Down syndrome (DS) is characterized by muscle hypotonia and low muscle strength associated with motor dysfunction. Elucidation of the determinants of muscle weakness in DS would be relevant for therapeutic approaches aimed at treating/mitigating a physical disability with a strong impact on the quality of life in persons with DS. The Ts65Dn mice is a recognized mouse model of DS, with trisomic mice presenting gross motor and muscle phenotypes. The aim of this work was to assess the effect of physical exercise, a well-known tool to improve skeletal muscle condition, in the hindlimbs of trisomic and euploid male mice using quantitative magnetic resonance imaging (MRI). Magnetic resonance spectroscopy (MRS) metabolomics and histological fiber typing were used to further characterize the post-exercise muscle. Quantitative MRI showed not significantly different amounts of skeletal muscle in proximal hindlimbs in trisomic and euploid mice both at baseline and after physical exercise (P>0.05). Similar results were obtained for hindlimbs subfascia adipose tissue, and subcutaneous adipose tissue (P>0.05). MRS showed lower amounts of exercise-related metabolites (valine, isoleucine, leucine) in euploid vs. trisomic mice after exercise (P <=.0.05). The percentage of slow-twitch fibers was similar in the two genotypes (P>0.05). We conclude that in DS adapted physical exercise (one month of training) does not induce quantitative changes in skeletal muscle or fiber type composition therein; however, the metabolic response of skeletal muscle to exercise may be affected by trisomy. These findings prompt further research investigating the role of physical exercise as a cue to clarify the mechanisms of the muscular deficit found in DS.

Quantitative magnetic resonance characterization of the effect of physical training on skeletal muscle of the Ts65Dn mice, a model of Down syndrome

Cisterna, Barbara;Bontempi, Pietro;Costanzo, Manuela;Malatesta, Manuela
;
Zancanaro, Carlo
2022

Abstract

Down syndrome (DS) is characterized by muscle hypotonia and low muscle strength associated with motor dysfunction. Elucidation of the determinants of muscle weakness in DS would be relevant for therapeutic approaches aimed at treating/mitigating a physical disability with a strong impact on the quality of life in persons with DS. The Ts65Dn mice is a recognized mouse model of DS, with trisomic mice presenting gross motor and muscle phenotypes. The aim of this work was to assess the effect of physical exercise, a well-known tool to improve skeletal muscle condition, in the hindlimbs of trisomic and euploid male mice using quantitative magnetic resonance imaging (MRI). Magnetic resonance spectroscopy (MRS) metabolomics and histological fiber typing were used to further characterize the post-exercise muscle. Quantitative MRI showed not significantly different amounts of skeletal muscle in proximal hindlimbs in trisomic and euploid mice both at baseline and after physical exercise (P>0.05). Similar results were obtained for hindlimbs subfascia adipose tissue, and subcutaneous adipose tissue (P>0.05). MRS showed lower amounts of exercise-related metabolites (valine, isoleucine, leucine) in euploid vs. trisomic mice after exercise (P <=.0.05). The percentage of slow-twitch fibers was similar in the two genotypes (P>0.05). We conclude that in DS adapted physical exercise (one month of training) does not induce quantitative changes in skeletal muscle or fiber type composition therein; however, the metabolic response of skeletal muscle to exercise may be affected by trisomy. These findings prompt further research investigating the role of physical exercise as a cue to clarify the mechanisms of the muscular deficit found in DS.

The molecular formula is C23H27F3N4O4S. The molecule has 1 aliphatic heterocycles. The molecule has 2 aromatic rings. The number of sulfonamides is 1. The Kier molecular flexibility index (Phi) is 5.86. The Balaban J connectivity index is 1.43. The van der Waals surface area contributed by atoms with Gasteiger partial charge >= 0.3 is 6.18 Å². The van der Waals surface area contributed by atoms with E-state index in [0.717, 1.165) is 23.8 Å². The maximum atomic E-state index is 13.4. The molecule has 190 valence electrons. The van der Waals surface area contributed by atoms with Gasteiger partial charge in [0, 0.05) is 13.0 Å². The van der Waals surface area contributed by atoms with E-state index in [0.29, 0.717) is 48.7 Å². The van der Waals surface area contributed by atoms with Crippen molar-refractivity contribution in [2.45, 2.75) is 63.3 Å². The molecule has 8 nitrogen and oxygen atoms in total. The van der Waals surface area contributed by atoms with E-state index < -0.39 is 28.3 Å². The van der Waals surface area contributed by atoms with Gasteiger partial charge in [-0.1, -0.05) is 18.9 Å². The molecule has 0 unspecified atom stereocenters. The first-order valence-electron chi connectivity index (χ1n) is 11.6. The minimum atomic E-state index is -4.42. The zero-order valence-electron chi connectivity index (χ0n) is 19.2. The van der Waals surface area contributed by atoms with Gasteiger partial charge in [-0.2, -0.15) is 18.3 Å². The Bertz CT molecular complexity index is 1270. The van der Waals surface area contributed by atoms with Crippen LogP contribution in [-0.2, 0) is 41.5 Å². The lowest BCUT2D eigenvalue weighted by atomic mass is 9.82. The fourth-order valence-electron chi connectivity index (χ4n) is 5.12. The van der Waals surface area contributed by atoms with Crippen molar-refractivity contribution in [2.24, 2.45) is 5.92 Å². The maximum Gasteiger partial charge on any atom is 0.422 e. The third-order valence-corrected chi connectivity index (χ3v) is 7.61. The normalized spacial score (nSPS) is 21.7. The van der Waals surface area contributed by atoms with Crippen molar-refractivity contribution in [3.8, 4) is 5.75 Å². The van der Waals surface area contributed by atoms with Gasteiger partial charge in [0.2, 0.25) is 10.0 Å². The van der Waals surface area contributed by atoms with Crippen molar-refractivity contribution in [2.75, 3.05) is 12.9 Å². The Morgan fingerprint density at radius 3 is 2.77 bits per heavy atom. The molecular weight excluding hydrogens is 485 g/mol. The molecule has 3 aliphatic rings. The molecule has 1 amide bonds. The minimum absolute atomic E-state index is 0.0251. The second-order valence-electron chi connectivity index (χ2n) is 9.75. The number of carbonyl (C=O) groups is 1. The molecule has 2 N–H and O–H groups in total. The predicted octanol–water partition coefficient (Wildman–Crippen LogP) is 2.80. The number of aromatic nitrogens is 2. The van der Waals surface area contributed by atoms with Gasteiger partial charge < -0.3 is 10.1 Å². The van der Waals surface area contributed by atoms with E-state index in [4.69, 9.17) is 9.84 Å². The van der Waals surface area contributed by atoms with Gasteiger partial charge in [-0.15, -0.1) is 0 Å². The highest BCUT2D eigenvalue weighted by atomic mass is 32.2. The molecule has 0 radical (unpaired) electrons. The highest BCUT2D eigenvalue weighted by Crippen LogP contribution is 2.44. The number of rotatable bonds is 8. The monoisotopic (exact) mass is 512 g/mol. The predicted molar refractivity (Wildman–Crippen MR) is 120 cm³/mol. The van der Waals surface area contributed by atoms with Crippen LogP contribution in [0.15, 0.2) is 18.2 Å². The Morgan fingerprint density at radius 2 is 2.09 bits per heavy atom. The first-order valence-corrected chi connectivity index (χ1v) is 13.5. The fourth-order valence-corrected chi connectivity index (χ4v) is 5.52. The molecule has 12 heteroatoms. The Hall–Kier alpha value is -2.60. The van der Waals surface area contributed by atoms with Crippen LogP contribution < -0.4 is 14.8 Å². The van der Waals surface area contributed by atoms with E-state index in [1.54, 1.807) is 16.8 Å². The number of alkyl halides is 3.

Magnetic Resonance Imaging (MRI)
morphometry
mouse model
nuclear magnetic resonance spectroscopy (MRS)
physical activity
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Utilizza questo identificativo per citare o creare un link a questo documento: http://hdl.handle.net/11562/1059616
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